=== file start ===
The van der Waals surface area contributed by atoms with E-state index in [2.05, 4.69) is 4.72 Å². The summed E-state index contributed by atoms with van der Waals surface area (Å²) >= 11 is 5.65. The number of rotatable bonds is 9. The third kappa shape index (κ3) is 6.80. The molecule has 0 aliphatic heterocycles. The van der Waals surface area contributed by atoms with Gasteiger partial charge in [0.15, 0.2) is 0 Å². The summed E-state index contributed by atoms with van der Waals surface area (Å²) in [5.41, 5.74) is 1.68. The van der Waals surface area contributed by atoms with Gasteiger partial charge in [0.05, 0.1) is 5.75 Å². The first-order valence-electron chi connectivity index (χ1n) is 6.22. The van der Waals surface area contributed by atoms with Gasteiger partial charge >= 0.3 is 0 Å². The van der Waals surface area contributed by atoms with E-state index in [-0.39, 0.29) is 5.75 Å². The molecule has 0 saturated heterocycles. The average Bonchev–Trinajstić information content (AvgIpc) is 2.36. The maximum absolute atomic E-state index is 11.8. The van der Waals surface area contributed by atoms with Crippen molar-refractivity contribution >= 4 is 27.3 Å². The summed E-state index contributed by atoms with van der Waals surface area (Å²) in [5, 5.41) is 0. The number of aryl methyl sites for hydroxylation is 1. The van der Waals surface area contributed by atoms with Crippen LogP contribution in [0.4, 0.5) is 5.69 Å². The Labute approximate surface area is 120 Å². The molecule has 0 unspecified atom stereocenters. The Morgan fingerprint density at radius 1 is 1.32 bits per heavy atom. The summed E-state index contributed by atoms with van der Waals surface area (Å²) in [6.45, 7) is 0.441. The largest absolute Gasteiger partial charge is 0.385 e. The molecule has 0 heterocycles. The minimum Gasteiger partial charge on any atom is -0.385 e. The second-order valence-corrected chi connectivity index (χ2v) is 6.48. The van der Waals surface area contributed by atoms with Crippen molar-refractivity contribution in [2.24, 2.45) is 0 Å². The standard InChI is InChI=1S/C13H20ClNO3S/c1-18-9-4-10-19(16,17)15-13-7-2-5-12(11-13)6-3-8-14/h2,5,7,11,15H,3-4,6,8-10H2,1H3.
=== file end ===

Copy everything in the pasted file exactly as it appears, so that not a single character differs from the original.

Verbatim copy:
The van der Waals surface area contributed by atoms with E-state index in [2.05, 4.69) is 4.72 Å². The summed E-state index contributed by atoms with van der Waals surface area (Å²) >= 11 is 5.65. The number of rotatable bonds is 9. The third kappa shape index (κ3) is 6.80. The molecule has 0 aliphatic heterocycles. The van der Waals surface area contributed by atoms with Gasteiger partial charge in [0.15, 0.2) is 0 Å². The summed E-state index contributed by atoms with van der Waals surface area (Å²) in [5.41, 5.74) is 1.68. The van der Waals surface area contributed by atoms with Gasteiger partial charge in [0.05, 0.1) is 5.75 Å². The first-order valence-electron chi connectivity index (χ1n) is 6.22. The van der Waals surface area contributed by atoms with Gasteiger partial charge >= 0.3 is 0 Å². The van der Waals surface area contributed by atoms with E-state index in [-0.39, 0.29) is 5.75 Å². The molecule has 0 saturated heterocycles. The average Bonchev–Trinajstić information content (AvgIpc) is 2.36. The maximum absolute atomic E-state index is 11.8. The van der Waals surface area contributed by atoms with Crippen molar-refractivity contribution >= 4 is 27.3 Å². The summed E-state index contributed by atoms with van der Waals surface area (Å²) in [5, 5.41) is 0. The number of aryl methyl sites for hydroxylation is 1. The van der Waals surface area contributed by atoms with Crippen LogP contribution in [0.4, 0.5) is 5.69 Å². The Labute approximate surface area is 120 Å². The molecule has 0 unspecified atom stereocenters. The Morgan fingerprint density at radius 1 is 1.32 bits per heavy atom. The summed E-state index contributed by atoms with van der Waals surface area (Å²) in [6.45, 7) is 0.441. The largest absolute Gasteiger partial charge is 0.385 e. The molecule has 0 heterocycles. The minimum Gasteiger partial charge on any atom is -0.385 e. The second-order valence-corrected chi connectivity index (χ2v) is 6.48. The van der Waals surface area contributed by atoms with Crippen molar-refractivity contribution in [2.24, 2.45) is 0 Å². The standard InChI is InChI=1S/C13H20ClNO3S/c1-18-9-4-10-19(16,17)15-13-7-2-5-12(11-13)6-3-8-14/h2,5,7,11,15H,3-4,6,8-10H2,1H3.